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Henry J. Conger oral history interview, April 26, 2001

Date: Apr. 26 2001 | Identifier: OH0198
Commander Conger discusses his childhood in Georgia and his experiences at the U.S. Naval Academy as a part of the USNA Class of 1941. He reports on duty in the USS IDAHO before and after the Japanese attack on Pearl Harbor, including patrols in the North Atlantic, South Pacific, and Aleutian Islands. He comments on the bombardment of South Pacific Islands late in the war and Japanese occupation duty after the war. After assignments to the USS TARAWA and PORTER, he describes engagements as CO of the USS LAFFEY in Korea in 1951, especially dealing with mines and shore batteries in Wonsan Harbor. Subsequent duty stations described include assignments to the U.S. Naval Academy faculty, WESTLANT, and CINCLANT. Interviewer: Donald R. Lennon. more...



EAST CAROLINA MANUSCRIPT COLLECTION
ORAL HISTORY INTERVIEW # 198
Commander Henry J. Conger
USNA Class of 1941
April 26, 2001
Interview #1
Interview conducted by Don Lennon
Transcribed and edited by Christine Bendle

Donald R. Lennon:

Tell me about your background in Georgia and some of the comments you were just making about your enterprises as a teenager, and what you led you to the Naval Academy, and some experiences about your Naval Academy and we'll move from there into World War II.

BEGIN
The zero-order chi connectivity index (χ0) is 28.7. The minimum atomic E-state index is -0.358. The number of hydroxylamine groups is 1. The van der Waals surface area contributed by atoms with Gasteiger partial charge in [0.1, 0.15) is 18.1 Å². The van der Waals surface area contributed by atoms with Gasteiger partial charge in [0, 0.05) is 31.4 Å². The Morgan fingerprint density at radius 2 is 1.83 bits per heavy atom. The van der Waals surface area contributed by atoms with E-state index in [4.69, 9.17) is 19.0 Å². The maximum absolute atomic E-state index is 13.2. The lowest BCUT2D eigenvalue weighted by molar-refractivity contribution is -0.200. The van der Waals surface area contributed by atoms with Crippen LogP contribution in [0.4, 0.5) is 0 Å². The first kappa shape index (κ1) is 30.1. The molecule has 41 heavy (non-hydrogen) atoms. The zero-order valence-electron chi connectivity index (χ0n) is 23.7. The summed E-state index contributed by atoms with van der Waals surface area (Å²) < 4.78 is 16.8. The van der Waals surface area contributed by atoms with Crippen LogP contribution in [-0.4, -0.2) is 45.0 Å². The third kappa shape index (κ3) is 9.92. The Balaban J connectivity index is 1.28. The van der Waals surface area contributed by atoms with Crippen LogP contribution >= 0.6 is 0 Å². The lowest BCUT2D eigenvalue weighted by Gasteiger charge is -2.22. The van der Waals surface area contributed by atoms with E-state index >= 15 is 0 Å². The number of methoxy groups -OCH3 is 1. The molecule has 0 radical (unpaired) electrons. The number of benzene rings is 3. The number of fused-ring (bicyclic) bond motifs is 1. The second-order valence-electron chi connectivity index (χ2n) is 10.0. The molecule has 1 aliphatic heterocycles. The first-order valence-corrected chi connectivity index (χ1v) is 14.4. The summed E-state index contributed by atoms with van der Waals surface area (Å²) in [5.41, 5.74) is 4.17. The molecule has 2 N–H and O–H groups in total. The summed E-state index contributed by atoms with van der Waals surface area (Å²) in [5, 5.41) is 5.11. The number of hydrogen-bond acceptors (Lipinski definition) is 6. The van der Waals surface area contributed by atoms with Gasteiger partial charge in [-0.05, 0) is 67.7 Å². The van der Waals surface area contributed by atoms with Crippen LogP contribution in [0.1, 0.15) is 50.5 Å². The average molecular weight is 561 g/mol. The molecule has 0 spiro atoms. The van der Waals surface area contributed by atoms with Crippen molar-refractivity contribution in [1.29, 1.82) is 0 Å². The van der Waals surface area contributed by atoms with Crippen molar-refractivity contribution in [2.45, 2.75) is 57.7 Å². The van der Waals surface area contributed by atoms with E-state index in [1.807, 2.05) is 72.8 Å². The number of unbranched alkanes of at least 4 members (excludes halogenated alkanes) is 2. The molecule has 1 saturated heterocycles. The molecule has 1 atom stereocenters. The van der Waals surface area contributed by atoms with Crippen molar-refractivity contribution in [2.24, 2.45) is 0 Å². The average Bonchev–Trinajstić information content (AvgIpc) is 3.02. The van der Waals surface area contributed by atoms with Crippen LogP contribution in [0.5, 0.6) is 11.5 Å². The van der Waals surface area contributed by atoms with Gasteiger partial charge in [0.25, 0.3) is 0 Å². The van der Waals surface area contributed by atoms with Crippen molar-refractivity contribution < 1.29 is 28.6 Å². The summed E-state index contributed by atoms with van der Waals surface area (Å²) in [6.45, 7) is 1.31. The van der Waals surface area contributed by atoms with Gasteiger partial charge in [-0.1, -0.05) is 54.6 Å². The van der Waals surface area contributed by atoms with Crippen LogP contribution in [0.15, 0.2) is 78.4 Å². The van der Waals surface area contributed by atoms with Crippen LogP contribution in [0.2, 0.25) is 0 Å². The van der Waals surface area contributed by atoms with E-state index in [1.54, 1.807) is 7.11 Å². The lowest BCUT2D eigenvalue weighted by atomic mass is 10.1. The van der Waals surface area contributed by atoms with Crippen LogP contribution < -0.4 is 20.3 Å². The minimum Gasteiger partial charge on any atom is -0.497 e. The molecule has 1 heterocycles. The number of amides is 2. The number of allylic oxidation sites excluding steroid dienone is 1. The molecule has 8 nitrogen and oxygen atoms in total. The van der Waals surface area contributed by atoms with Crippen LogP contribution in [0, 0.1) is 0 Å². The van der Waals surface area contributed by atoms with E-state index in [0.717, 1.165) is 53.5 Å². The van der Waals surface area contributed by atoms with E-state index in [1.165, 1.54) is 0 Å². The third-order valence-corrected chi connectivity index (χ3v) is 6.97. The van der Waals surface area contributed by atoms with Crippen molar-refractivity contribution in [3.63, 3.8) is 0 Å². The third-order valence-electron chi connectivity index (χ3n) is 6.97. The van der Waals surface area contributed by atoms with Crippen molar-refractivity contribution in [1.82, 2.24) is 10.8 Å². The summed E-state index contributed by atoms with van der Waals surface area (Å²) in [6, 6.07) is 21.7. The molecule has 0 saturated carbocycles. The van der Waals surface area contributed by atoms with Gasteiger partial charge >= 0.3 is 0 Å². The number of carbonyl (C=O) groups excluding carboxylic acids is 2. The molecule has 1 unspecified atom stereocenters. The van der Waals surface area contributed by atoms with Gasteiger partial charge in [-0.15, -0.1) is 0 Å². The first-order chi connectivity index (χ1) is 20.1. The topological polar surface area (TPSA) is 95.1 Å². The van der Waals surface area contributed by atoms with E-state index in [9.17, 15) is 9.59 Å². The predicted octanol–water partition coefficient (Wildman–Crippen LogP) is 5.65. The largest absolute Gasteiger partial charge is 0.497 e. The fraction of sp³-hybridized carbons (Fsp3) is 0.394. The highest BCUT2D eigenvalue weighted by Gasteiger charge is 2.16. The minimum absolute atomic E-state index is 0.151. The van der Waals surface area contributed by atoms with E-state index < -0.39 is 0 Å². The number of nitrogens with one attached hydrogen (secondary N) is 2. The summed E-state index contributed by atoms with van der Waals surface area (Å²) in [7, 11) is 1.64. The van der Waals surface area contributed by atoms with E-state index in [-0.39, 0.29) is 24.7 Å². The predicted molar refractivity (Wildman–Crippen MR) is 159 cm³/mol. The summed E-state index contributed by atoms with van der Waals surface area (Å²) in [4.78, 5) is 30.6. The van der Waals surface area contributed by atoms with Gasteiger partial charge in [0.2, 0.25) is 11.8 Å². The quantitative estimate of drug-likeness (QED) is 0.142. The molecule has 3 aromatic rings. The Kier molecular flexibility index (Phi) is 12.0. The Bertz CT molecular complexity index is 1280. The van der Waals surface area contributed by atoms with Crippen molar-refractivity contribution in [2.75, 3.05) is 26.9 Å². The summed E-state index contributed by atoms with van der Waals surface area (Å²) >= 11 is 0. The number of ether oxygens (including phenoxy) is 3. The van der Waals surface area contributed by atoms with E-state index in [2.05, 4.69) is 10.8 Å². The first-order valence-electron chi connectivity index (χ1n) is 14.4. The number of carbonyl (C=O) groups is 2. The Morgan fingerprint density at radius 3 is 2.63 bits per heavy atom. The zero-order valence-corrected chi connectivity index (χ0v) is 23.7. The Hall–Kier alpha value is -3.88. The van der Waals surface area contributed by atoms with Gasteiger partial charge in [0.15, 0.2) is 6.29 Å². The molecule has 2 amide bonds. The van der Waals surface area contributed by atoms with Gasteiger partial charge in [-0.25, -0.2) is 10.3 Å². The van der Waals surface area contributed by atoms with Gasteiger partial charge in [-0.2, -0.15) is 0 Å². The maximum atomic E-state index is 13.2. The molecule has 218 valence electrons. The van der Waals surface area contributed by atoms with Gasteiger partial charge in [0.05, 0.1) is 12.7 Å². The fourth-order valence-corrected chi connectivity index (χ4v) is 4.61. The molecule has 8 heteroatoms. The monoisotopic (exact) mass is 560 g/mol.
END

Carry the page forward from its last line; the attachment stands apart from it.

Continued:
Henry J. Conger:

Okay, I can start with that. I was born in Norman Park, Ga. and shortly after that we moved to Tipton, though I spent most of my childhood in, up until I was 18 years old in Tipton, Ga. My mother and father got a divorce when I was 4 years old. My mother and my brother and sister and myself moved in with my grandfather on her side and we lived there for two years. This was in, say, around 1920. I do remember the soldiers coming back from World War I. I had an uncle and he came back with all his equipment and he would point right here and "when you get that high I'll give you this equipment," so I remember that very vividly. During that time also we made a trip to Arcadia, Florida in an old touring car. Oh I don't even know whether it was a Packard or...but we had eight people in it and